Academic Insights: TCS Languages & Culture Department

Cultural Awareness Group members have fun learning with a Kahoot quiz

The languages and culture department at Trinity College continues to encourage students to learn, hear, speak and see through dynamic and engaging teaching models. Teaching language is an active, dynamic and performative practice. The classroom becomes as a stage, with the teacher and students alike breathing life into their language experience. The team is using a method that teaches language proficiency through reading and storytelling. This means that students have an immediate and immersive experience whereby they learn by experience and experiment. Language learning is about confidence that is built through safe risk-taking. By providing the right input at the right time, students connect with the language, its cultural context, and their community in a way that establishes a deeper understanding.

The work being done in the Spanish sequence by Ms. Maria Velasquez Labrecque includes a variety of different activities that address things from common modes of expression to environmental details. The running of the bulls in Pamplona is providing engaging content for storytelling and cultural exploration. In the end, language is about people and their connections, their stories. This is a focus in the Intermediate Spanish classroom where students are experientially learning to navigate the challenges of verbal tense through the performative development of dramatic stories. Culture and language come together in the Senior Spanish classroom when students explore music, art and language as an expressive trinity.

Canadian and international French language and its heritage is celebrated in the core and enriched French offerings at TCS. Ms. Rachel Stephens, Mr. Andrew Petrolito and Ms. Tiffany Bathurst continue to provide important and extensive language opportunities including DELF and Advanced Placement French initiatives that provide lasting and externally recognized measures of language fluency. A commitment to addressing the challenges of race has been a curricular focus of various French classes at the School. Black identity and culture have been explored in relation to the challenging themes of colonialism, racism and acculturation. Students have used French as a vehicle whereby the significance and prevalence of anti-Black racism has provided a lens through which contemporary and historical circumstances could be critically understood. Ms. Zoe Walwyn worked together with some classes, leading workshops with students that culminated in an activity that had students write letters to specific characters in a novel being studied. Language as a vehicle for connection, collaboration and community building is thus a focus of these courses.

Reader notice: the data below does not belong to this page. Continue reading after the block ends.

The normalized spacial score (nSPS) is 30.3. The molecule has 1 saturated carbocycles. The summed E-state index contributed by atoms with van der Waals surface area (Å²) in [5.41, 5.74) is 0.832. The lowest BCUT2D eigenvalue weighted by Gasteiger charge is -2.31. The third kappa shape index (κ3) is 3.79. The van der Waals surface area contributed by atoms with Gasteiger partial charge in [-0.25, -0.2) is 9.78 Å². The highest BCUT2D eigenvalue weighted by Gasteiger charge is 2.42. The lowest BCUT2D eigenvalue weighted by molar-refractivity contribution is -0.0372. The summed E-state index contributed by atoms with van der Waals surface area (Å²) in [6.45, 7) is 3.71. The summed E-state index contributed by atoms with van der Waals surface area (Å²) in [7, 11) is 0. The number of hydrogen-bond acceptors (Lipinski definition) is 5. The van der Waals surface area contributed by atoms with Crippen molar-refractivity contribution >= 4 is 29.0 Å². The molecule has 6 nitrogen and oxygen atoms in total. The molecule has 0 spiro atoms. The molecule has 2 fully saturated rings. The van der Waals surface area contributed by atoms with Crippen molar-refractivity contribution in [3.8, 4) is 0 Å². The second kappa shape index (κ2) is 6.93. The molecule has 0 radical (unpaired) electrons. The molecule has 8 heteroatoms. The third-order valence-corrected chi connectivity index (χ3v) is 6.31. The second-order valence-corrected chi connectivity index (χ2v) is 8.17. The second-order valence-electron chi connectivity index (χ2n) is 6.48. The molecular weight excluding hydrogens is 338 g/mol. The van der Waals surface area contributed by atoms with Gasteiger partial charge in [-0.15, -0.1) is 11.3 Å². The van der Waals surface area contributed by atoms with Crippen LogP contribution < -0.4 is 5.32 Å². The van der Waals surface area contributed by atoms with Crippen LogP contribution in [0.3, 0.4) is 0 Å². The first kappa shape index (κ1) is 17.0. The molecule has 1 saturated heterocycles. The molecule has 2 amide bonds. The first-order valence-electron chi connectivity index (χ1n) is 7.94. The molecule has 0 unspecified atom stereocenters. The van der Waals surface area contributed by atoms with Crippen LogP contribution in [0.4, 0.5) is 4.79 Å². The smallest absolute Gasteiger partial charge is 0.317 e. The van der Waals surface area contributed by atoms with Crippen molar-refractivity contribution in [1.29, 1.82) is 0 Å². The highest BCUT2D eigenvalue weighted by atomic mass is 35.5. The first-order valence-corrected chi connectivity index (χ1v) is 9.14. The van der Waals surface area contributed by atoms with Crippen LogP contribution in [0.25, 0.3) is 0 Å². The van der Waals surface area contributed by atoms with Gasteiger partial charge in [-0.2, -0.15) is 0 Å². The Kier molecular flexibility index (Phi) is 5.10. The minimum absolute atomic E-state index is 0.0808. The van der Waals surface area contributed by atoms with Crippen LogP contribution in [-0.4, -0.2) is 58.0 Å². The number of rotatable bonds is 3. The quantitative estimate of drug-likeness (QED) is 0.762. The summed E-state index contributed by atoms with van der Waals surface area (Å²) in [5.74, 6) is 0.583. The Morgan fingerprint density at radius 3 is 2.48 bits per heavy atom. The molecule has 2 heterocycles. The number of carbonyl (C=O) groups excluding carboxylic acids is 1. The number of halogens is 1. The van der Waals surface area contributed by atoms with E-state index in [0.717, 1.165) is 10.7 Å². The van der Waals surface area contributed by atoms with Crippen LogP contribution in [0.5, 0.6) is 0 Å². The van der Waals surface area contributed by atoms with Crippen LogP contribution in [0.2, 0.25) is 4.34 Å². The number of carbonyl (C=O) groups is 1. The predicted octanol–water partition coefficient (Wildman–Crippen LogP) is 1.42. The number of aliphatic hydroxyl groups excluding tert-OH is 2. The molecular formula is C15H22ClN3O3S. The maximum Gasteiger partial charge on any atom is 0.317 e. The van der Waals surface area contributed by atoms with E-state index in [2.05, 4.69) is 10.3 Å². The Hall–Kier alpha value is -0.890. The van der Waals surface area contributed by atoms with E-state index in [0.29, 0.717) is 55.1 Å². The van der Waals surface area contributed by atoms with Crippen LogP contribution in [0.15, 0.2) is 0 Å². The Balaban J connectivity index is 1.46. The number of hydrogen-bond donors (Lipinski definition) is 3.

The Latin program explores the intricacies of language as analogous to various modes of contemporary expression. Mathematics and coding both are dependent upon expressions that are ordered and that have their own syntax. This is a connection that is highlighted in the Latin classroom, a topic that encourages students to be systematic, analytical readers, writers and listeners. The history of social and political change is emphasized as students explore transitions from Rome’s monarchy to its republican and then imperial forms of government. Issues of ethnicity and topics pertinent to the themes of identity that are crucial to aboriginal and Indigenous cultural understanding lead the exploration of Julius Caesar’s commentaries on his Gallic campaigns. Virgil’s Aeneid challenges students to consider the changing model and role of the hero. Leadership, and its attendant responsibilities, grounds the reading of this enduring text.

The languages and culture department continues to find ways of connecting students to their world, their heritage and to one another. It has been as year of challenge, growth and promised success.

- By Dr. Greg Hodges, head of languages and culture